Algerian President Names New Government, Keeps Army Chief

Algerian President Names New Government, Keeps Army Chief

Algerian President Names New Government, Keeps Army Chief

Algerian President Abdelaziz Bouteflika might resign this week, the private Ennahar and El Bilad TV channels said on Sunday, after mass protests and pressure from the army demanding he end his 20-year rule.

Last week, Algeria's influential Deputy Defense Minister and Chief of Staff Gen. Ahmed Gaid Salah, who is a member of Bouteflika's inner that which de-facto governed the country in past years, urged to enact Article 102 of the country's constitution.

Bouteflika removed himself from presidential candidacy three weeks ago, citing his advancing age and infirmity upon his return from seeking medical care in Geneva.

Central Bank Governor Mohamed Loukal will replace Finance Minister Abderrahmane Rouia.

In power for two decades, Abdelaziz Bouteflika, 82, has rarely been seen in public since suffering a stroke six years ago.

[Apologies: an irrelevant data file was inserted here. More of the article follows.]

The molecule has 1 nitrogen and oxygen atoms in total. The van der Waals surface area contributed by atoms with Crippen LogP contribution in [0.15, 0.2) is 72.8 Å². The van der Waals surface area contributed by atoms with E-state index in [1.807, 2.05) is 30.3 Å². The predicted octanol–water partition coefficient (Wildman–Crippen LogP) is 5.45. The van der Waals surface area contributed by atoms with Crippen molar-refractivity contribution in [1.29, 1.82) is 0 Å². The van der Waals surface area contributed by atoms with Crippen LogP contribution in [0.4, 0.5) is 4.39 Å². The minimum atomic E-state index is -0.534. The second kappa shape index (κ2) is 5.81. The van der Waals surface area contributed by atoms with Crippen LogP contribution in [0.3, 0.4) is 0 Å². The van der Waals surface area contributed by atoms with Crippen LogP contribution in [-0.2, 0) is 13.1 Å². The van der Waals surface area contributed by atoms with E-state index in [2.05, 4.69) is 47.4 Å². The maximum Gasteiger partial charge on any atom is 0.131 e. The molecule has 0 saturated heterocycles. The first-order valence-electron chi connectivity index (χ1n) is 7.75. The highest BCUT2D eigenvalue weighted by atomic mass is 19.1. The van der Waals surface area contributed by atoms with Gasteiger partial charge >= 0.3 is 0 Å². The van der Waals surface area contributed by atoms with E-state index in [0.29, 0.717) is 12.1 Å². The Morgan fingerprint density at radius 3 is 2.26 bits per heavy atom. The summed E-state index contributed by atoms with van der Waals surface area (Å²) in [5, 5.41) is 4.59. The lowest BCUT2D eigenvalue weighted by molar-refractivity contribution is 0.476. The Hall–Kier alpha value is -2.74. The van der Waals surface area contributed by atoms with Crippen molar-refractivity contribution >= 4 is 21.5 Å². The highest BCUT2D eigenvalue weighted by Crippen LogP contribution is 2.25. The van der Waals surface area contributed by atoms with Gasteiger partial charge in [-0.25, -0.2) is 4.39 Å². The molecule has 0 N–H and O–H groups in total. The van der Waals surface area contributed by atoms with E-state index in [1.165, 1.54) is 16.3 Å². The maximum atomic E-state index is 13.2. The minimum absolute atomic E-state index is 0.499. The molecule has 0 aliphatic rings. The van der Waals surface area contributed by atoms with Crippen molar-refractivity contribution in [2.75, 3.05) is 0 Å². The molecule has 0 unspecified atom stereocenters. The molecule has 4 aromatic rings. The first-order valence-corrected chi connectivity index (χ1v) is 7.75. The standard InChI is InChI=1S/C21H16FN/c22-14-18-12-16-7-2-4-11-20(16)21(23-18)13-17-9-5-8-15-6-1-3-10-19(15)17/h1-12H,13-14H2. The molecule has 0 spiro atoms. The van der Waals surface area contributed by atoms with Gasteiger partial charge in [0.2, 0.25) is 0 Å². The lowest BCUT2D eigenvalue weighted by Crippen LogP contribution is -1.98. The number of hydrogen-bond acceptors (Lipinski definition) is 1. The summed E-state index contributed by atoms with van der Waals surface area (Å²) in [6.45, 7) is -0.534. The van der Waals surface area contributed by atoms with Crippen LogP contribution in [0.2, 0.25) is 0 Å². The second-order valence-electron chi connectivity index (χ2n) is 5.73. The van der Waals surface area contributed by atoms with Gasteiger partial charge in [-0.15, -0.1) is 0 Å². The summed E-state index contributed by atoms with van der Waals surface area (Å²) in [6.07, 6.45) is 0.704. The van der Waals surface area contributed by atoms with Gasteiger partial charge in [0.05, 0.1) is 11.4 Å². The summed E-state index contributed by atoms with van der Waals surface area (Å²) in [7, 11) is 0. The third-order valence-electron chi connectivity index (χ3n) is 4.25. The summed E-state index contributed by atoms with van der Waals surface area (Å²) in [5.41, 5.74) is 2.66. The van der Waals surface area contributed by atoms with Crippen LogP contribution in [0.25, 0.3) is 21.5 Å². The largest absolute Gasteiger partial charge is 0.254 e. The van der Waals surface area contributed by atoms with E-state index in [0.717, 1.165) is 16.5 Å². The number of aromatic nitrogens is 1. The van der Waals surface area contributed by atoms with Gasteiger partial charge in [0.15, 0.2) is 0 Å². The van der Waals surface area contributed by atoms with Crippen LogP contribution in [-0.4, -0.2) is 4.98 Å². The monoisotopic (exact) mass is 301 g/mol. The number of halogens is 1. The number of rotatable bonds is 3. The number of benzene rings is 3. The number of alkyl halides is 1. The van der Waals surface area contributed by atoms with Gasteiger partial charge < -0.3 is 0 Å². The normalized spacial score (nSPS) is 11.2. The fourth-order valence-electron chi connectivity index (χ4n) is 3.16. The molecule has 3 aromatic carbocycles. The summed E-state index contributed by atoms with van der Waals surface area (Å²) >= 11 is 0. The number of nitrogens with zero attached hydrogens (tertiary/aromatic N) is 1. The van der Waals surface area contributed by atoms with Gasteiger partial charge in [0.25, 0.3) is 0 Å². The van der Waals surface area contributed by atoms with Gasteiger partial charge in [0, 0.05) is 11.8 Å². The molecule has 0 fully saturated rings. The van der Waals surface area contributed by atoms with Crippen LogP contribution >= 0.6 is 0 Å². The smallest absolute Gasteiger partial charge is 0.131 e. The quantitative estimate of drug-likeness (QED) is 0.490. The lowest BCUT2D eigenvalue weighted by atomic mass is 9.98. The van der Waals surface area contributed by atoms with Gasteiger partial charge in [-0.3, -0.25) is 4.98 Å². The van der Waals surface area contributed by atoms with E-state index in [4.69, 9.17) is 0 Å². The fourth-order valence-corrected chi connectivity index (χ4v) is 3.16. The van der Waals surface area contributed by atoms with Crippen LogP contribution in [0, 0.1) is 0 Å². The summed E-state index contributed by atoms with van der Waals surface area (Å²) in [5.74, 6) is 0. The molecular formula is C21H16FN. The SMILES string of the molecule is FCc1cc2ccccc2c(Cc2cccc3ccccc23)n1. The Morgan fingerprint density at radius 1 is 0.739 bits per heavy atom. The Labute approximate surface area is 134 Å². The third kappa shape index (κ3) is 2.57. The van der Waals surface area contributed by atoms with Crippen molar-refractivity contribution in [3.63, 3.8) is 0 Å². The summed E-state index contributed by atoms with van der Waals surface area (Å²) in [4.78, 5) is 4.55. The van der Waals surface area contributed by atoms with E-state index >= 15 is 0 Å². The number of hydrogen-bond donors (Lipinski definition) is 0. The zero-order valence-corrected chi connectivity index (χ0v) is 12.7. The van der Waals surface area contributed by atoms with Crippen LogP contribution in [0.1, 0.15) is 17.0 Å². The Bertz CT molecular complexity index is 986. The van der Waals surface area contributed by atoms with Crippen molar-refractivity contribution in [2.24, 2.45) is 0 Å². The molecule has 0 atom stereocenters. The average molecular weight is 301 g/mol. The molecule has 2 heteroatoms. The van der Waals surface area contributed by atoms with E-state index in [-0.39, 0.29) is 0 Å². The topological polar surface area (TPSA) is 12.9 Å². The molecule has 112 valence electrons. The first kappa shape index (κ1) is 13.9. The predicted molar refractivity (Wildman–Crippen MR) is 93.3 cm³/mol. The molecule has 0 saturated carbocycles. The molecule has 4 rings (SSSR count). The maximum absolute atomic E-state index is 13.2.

He originally declared his candidacy for a fifth term, then withdrew and postponed the election in response to the massive protests.

The cabinet is composed of 27 ministers; 21 did not hold ministerial posts in the previous government.

Meanwhile, a rally to protest against the recently appointed government, led by Prime Minister Noureddine Bedoui, gathered at the Maurice Audin square in the country's capital Algiers on Sunday night, the TSA news portal reported.

But his attempt to break the political impasse has failed to placate demonstrators, who reject military intervention in civilian matters and want to dismantle the entire ruling elite, which includes veterans of the war of independence against France, army officers, the ruling party and business tycoons. Yet this weekend Bouteflika is still "ruling".

"We must adopt a solution that helps us out of this crisis ... a solution that respects and adheres to the constitution so that it's a suitable one for all sides", Salah, who is also the deputy defence minister, said in a televised address on Tuesday.

Addressing an Arab League summit in Tunis, Mr Guterres insisted that any steps should be made in a way "that addresses the concerns of the Algerian people in a timely way".

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